Archives for August 2013

Photo of the Day: Hingis will play on despite losses

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Matt Cronin’s US Open Picks- Day 7

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Robson Destined for Greatness


Now that Murray is at the top of his game, debate swirls around Robson’s future.

Britain has a tendency to overhype their young players to the point where they can seemingly do no right in their bid to live up to expectations – only Andy Murray has bucked that trend in the last two decades.

However, in Laura Robson, could the expectant Brits have another Grand Slam champion in the making? Or is she destined to be the next Annabel Croft, more well known for her television exploits than tennis ones?

The debate about Robson has been raging on the forums since she won the Wimbledon girls’ event at the age of 14, the British media describing her as the “new darling of British tennis” following her success at SW19. Since then there has been plenty of pressure placed upon Robson’s shoulders to fly the Union Jack flag for Britain in the women’s game.

After an understandably slow start given her age, Robson showed glimpses of what she is capable of in the latter part of 2012, picking up a silver medal in the mixed doubles at the Olympic Games with partner, Murray. That was followed by a run to the fourth round of the US Open, which included victories over Kim Clijsters and perennial favourite in the Betfair odds, Li Na.

Since then, Robson has made steady progress up the rankings ladder and returns to Flushing Meadows this year as a seed for the first time in her career. While a wrist injury sustained in Toronto hindered her build-up to the US Open, Robson was able to blow away the cobwebs with a straight sets win over Lourdes Dominguez Lino in the first round.

The teenager’s powerful groundstrokes and ability to cover the court have made her a force to be reckoned with on Tour. Robson looks to have all the makings of a Grand Slam winner, especially considering she will be hitting her peak after Serena Williams has called it a day.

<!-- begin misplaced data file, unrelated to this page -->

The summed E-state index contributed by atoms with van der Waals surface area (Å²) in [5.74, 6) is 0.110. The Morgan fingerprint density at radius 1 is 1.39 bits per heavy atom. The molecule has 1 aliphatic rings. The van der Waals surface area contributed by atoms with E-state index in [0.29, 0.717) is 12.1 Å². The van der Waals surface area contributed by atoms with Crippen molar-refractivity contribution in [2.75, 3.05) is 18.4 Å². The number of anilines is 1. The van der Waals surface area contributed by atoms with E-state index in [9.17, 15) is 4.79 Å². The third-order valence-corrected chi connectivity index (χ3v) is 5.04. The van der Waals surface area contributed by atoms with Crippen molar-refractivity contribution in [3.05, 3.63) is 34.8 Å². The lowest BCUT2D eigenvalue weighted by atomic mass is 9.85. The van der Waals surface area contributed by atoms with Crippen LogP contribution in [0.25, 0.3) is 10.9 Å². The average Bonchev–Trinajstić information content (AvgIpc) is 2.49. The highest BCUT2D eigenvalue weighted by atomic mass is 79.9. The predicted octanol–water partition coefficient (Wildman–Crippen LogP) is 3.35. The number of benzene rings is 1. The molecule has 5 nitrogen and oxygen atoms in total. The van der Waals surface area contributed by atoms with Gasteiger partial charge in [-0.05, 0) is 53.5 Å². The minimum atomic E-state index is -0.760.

However, while the Brit has the potential to be a superstar, she still needs time and fans and Betfair pundits will have to be patient with her. While a major title isn’t just around the corner, the signs all point to her having “Grand Slam winner” under her name when she does make the move to TV punditry, rather than the more common “former British number 1”.

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Listen to Matt Cronin on US radio every day

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Picture of the Day, US Open edition

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Shavapova out of US Open, shoulder trouble again

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Bartoli’s stunning retirement, Sharapova and Connors split, & Federer’s racquet


What will happen to Bartoli when the attention dies down?


It has been an entirely unpredictable week in tennis, beginning with Wimbledon champion Marion Bartoli’s shocking announcement of her retirement on Tuesday, Roger Federer’s decision around the same time that he ditched his prototype racquet and gone back to his old Wilson Pro Staff, the USTA’s grand announcement of a roof to be built over Arthur Ashe Stadium, and on Friday the revelation that Maria Sharapova had parted with coach Jimmy Connors after just one month (and only one match).

Bartoli said that she knew she was done after her opening round loss to Simona Halep in Cincinnati. She has put her body through the ringer over the past 13 years and just could not face another day of having to spend a half hour just getting herself to walk regularly. Here is a news story I wrote on her comments to a small group on us on Thursday morning.

The Frenchwoman says that there will be no comeback as she approaches everything in her life full on, and she isn’t washy washy about her decision. I, like many others who have covered her over the years, was very surprised at the decision, because I spoke to her on three occasions during the Rogers Cup in Toronto and she gave absolutely no indication that she was ready to retire. She did admit that she was exhausted, but she spoke with bright eyes and enthusiasm about an assault on this year’s US Open and given that she has been a very good hard court player, it was not out of the realm of possibility that she could make a charge to the semis, or even the final, or even win it if her draw broke right again.